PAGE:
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AM Bulletin: Equities and oil slip in early trade
31 Mar 2016
PM Bulletin: Non-Farm Payroll look-ahead
31 Mar 2016
AM Bulletin: Yellen comments boost risk appetite
30 Mar 2016
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30 Mar 2016
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29 Mar 2016
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29 Mar 2016
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24 Mar 2016
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24 Mar 2016
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23 Mar 2016
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23 Mar 2016
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22 Mar 2016
Weekly Bulletin: US dollar on the back foot
21 Mar 2016
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18 Mar 2016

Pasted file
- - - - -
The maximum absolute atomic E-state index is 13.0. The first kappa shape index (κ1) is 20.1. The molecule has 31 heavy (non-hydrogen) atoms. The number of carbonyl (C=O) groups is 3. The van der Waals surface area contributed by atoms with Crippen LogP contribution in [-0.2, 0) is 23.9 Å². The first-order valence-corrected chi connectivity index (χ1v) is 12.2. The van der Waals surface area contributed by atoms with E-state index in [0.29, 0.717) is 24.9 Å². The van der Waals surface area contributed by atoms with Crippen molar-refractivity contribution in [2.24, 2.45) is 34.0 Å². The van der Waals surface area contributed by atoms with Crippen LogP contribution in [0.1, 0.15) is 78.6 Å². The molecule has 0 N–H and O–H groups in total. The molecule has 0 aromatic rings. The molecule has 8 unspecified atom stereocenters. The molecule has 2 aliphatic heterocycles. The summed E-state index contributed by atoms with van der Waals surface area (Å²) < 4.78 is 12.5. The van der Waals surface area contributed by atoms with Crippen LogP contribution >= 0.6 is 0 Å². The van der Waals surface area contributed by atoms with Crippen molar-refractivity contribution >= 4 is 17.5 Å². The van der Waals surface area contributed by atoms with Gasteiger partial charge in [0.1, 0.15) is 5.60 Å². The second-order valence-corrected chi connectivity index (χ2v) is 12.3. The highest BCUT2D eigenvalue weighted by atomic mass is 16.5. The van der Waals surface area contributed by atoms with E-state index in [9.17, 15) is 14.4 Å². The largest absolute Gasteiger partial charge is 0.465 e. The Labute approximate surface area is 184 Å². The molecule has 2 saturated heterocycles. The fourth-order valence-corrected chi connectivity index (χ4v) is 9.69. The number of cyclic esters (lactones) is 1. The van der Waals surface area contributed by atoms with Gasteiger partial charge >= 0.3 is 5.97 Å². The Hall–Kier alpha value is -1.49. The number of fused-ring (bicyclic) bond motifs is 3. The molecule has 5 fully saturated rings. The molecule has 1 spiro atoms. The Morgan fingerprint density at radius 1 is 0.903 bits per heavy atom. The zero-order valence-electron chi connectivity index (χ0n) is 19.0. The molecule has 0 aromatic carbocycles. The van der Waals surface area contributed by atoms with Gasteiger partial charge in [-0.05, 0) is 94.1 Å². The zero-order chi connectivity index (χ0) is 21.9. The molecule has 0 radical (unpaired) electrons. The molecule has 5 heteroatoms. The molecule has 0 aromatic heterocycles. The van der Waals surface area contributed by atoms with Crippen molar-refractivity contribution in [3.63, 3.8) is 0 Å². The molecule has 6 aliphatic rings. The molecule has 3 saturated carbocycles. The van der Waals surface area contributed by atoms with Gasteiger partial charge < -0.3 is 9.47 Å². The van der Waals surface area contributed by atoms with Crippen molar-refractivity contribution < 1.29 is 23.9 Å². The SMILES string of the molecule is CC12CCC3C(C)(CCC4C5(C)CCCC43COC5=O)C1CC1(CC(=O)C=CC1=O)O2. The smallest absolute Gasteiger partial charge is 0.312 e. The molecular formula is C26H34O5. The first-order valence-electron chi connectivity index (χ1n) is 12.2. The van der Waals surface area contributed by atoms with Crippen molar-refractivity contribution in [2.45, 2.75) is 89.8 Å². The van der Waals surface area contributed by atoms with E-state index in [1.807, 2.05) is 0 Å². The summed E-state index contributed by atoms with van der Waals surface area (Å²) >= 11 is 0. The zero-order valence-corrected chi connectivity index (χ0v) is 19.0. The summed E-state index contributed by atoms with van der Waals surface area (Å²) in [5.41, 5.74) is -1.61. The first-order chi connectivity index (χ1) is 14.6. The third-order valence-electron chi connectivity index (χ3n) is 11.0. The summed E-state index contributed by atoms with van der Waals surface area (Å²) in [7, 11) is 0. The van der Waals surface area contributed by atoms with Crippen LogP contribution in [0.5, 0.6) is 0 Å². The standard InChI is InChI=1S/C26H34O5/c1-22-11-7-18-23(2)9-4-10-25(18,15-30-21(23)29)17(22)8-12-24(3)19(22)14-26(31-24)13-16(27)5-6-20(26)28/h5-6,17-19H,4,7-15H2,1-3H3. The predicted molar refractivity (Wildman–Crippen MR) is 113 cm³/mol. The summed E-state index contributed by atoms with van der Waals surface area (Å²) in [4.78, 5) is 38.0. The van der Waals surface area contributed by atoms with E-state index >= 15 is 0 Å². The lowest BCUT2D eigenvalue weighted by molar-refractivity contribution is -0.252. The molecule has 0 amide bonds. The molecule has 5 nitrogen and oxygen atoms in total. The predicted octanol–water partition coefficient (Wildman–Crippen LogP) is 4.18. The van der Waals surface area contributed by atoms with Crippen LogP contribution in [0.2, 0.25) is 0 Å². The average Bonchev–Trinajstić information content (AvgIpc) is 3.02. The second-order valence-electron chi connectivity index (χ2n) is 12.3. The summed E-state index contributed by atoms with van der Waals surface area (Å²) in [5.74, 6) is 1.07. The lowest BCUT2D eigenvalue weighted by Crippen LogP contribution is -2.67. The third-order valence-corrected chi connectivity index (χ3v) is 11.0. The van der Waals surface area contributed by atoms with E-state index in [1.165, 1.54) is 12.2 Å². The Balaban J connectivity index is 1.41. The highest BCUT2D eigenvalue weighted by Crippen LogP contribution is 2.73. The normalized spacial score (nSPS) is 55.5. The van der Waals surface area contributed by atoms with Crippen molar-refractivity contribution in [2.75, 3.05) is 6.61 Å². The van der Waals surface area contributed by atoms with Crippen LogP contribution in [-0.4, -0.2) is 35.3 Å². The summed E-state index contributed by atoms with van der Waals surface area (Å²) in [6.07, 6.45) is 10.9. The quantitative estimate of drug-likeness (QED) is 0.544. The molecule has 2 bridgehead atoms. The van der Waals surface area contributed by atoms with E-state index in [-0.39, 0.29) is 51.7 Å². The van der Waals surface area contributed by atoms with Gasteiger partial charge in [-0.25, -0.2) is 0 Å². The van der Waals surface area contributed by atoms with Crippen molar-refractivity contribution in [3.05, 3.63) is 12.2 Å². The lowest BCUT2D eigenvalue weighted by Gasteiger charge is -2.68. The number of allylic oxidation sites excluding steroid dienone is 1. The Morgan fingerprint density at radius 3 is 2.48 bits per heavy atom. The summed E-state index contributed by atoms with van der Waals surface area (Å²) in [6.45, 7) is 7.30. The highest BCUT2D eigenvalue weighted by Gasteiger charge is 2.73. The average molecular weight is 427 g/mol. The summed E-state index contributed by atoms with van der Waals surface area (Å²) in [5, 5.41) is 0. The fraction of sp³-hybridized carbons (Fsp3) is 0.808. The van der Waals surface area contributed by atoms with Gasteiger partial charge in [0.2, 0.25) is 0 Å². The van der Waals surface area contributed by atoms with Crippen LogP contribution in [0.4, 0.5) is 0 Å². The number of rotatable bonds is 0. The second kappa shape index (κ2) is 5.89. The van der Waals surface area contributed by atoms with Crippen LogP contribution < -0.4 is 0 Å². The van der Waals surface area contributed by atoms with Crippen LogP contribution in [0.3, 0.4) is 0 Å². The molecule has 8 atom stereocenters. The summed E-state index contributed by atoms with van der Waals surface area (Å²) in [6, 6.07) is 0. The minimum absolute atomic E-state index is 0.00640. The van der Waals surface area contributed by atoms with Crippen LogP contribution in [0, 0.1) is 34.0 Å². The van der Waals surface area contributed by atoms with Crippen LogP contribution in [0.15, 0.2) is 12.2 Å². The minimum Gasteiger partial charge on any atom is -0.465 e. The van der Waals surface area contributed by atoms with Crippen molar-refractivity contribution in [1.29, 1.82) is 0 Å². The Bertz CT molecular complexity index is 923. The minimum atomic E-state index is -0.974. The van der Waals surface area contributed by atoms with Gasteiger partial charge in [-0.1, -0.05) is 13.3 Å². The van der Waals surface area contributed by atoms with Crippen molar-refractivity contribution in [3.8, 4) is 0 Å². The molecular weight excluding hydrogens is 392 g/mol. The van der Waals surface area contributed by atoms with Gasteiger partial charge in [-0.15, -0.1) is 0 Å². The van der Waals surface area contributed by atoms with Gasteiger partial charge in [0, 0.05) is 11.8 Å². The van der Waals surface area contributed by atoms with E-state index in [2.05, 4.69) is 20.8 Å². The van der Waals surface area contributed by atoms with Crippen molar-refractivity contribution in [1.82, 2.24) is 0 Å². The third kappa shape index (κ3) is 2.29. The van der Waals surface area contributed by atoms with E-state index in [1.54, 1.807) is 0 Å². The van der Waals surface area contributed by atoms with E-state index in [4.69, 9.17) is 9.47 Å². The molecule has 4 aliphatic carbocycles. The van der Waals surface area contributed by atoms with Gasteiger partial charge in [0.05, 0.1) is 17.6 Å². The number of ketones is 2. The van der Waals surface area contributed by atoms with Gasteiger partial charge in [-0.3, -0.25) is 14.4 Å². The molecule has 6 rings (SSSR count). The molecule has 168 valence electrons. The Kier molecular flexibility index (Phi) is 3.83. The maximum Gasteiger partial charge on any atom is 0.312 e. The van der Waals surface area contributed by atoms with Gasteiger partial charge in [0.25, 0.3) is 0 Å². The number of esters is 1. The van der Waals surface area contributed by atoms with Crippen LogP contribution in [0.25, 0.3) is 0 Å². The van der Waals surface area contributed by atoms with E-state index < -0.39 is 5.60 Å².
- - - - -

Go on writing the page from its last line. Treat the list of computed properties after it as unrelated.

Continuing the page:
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18 Mar 2016
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17 Mar 2016
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17 Mar 2016
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16 Mar 2016
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16 Mar 2016
AM Bulletin: BOJ unchanged
15 Mar 2016
PM Bulletin: FOMC look-ahead and the USD
15 Mar 2016
Weekly Bulletin: Central banks still in focus
14 Mar 2016
PM Bulletin: Gold
14 Mar 2016
AM Bulletin: Confusion reins
11 Mar 2016
PM Bulletin: EURUSD revisited
11 Mar 2016
AM Bulletin: ECB meeting in focus
10 Mar 2016
PM Bulletin: Mr Draghi fires his bazooka
10 Mar 2016
AM Bulletin: Markets consolidate
09 Mar 2016
PM Bulletin: ECB look-ahead
09 Mar 2016
AM Bulletin: Chinese data weighs on equities
08 Mar 2016
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08 Mar 2016
Weekly Bulletin: ECB expected to boost stimulus
07 Mar 2016
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07 Mar 2016
March: Non Farm Payrolls Out Today
04 Mar 2016
AM Bulletin: Markets quiet ahead of Non-Farms
04 Mar 2016
PM Bulletin: Meanwhile, over in silver...
04 Mar 2016
AM Bulletin: Equities consolidate
03 Mar 2016
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03 Mar 2016
AM Bulletin: Equities soar
02 Mar 2016
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02 Mar 2016
AM Bulletin: See-saw day ends in losses for US equities
01 Mar 2016